Mzznaki Reps Ghana Well-Well!

Ghanaian bride-to-be Mzznaki Tetteh is getting married later this month, but the attention has already started. After Mzznaki and her fiancé Kojo Amoah posted their pre-wedding photos online, the pictures have gone viral and sparked conversation.


The response on Mzznaki’s instagram has been lauded as classy.


“She is one of the best people I have met and I am so happy to take her to the altar”, says Kojo in an interview.


After the nurse and her engineer fiancé got international attention: Dailymail Uk, (a nice article on fatshamin online),, and even Swedish Elle!Screenshot 2016-06-09 00.37.55


Yesterday, Mzznaki came on TV and spoke to Joy News to a quite rude Israel Lareya. She told her story and on a direct question on how much she weighs (!), she kept her cool and answered “hundred-and-sexy!” (Do yourself a favour and please turn off before creepy Lareya asks about her lingerie!!)

On her instagram profile, now followed by 36 000 people, Mzznaki describes herself as “A nurse, A sweet girl who loves fashion, A student, An achiever”. I think she can now add to her list:

“A social media sensation and A confident and widely admired ambassador of Ghana”.

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Magnum Ghana Cocoa – Ice Cream for the Europe Market

After having had my blog hacked into last week, my blogging time was eaten up (a suitable expression for this post!) by changing passwords etc. While I am on this topic, if you haven’t changed your blog’s password – or email password for that matter –  this year, do it today!

Anyways, now I am back with a snack!

In Europe, they are at this time celebrating the yearly return of the sun and good weather. And what always comes with nice and temperate times…?

Yes: Ice Cream. This year, the celebrated Magnum kind of ice-cream-on-a-stick has created a Ghanaian version with Ghanaian chocolate! This follows the trend of chocolate as a more refined sweet. These days, people are specific when they want chocolate – they might want a certain brand (Valrhona is supposed to be one of the best), a certain cocoa percentage (70% cocoa melts in your mouth, 80% and above can taste bitter, although preferred by some) and maybe even a specific country of origin for the bean (say Ghana or Ecuador).

Magnum UK describes the Ghana ice cream in this fashion:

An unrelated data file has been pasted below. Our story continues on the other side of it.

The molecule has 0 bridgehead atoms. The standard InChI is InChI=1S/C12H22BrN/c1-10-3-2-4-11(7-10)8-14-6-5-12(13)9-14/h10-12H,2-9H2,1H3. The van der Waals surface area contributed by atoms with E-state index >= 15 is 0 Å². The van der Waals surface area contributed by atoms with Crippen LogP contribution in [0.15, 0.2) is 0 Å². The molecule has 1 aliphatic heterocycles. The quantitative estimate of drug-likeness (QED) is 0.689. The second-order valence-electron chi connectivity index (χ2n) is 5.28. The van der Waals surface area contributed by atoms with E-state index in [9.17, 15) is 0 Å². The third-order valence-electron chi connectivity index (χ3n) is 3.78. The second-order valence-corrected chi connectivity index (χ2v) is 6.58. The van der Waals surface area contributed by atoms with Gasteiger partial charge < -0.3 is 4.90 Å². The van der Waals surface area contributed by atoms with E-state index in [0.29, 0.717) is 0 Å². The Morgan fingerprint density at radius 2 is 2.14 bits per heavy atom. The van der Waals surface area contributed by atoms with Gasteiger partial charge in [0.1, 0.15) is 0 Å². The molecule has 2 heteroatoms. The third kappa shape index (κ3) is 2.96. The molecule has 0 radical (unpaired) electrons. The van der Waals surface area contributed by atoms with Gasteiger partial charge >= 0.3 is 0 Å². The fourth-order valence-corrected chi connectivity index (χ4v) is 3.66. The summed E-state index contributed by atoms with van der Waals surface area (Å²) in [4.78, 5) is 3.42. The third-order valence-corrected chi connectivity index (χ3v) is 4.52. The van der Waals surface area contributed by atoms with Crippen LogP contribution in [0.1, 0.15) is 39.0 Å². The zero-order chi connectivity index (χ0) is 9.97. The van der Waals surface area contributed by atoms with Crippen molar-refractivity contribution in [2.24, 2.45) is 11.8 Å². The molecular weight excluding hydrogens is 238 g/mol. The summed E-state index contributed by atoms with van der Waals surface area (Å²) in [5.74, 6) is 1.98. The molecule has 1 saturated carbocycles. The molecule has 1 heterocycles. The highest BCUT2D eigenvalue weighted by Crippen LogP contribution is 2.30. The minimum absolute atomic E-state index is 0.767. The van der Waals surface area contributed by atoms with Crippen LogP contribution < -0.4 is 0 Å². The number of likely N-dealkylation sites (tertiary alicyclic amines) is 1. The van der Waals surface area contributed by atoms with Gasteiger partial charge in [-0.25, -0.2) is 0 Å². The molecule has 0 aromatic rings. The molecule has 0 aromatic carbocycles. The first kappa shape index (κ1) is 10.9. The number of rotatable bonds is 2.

“For chocolate connoisseurs.Bite into its cracking milk chocolate made with specially selected cocoa beans from Ghana.”

The phrase “specially selected”, makes me smile but still it is good news and possibly even nation branding that Ghana is mentioned together with “connoisseurs”, however still the question is: When will we in Ghana also take part of that value added?

The ice cream is also available in Sweden where they add the information that the rest of the ice cream has a hazelnut flavor. So when I go there next month, I plan to have a bite!

Anyone tasted it yet?

Pic: Borrowed from Ida.


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High Life in Stockholm

The other day on Facebook, I was surprised to see a friend in Sweden sign up to go listen to High Life, Ghana’s famous dance music, in Stockholm, Sweden. High LIfe is desribed by MTV’s Iggy blog as a:

“synthesis of European disco with Carribbean sounds and the influx of Reggae, Highlife is defined as uptempo, funky dance music that relies on synths for the melody. Vocals — often quickly-spoken lyrics that fell somewhere between rap and singing — have a whooshy, lo-fi feel to them.”

Further, the blog suggests,

“Ghanaian Highlife has been influencing every band of the moment — from Animal Collective to Pharell to crate-digging bands like Javelin that actually sample the stuff.”

Apparently, Ghanaian rhythms like High Life, and more recent Hip Life are really making way on Swedish dance floors. The event my friend signed up for, Klubb High Life, is described on the blog Swedish Palms. Under the heading “she be sweet like banana, she from Ghana”, DJ Cedi and Citizen Kofi (sic!) talk about their recent trip to Ghana. UPDATE: They have their own blog here.

“- Vi gjorde som Obama, vi drog till Ghana. Och det var verkligen sweet like banana, säger DJ Cedi.

DJ Cedi & Citizen Kofi är just nu i färd med att boka upp en klubbturné i Sverige och spela in debutmixtapet Gold Coast Rising – fullt med “top choice hits” från Accras dansgolv och freestyles och shoutouts från några av Ghanas största artister.”

“- We did like Obama, we went to Ghana. And it was really sweet like banana, says DJ Cedi.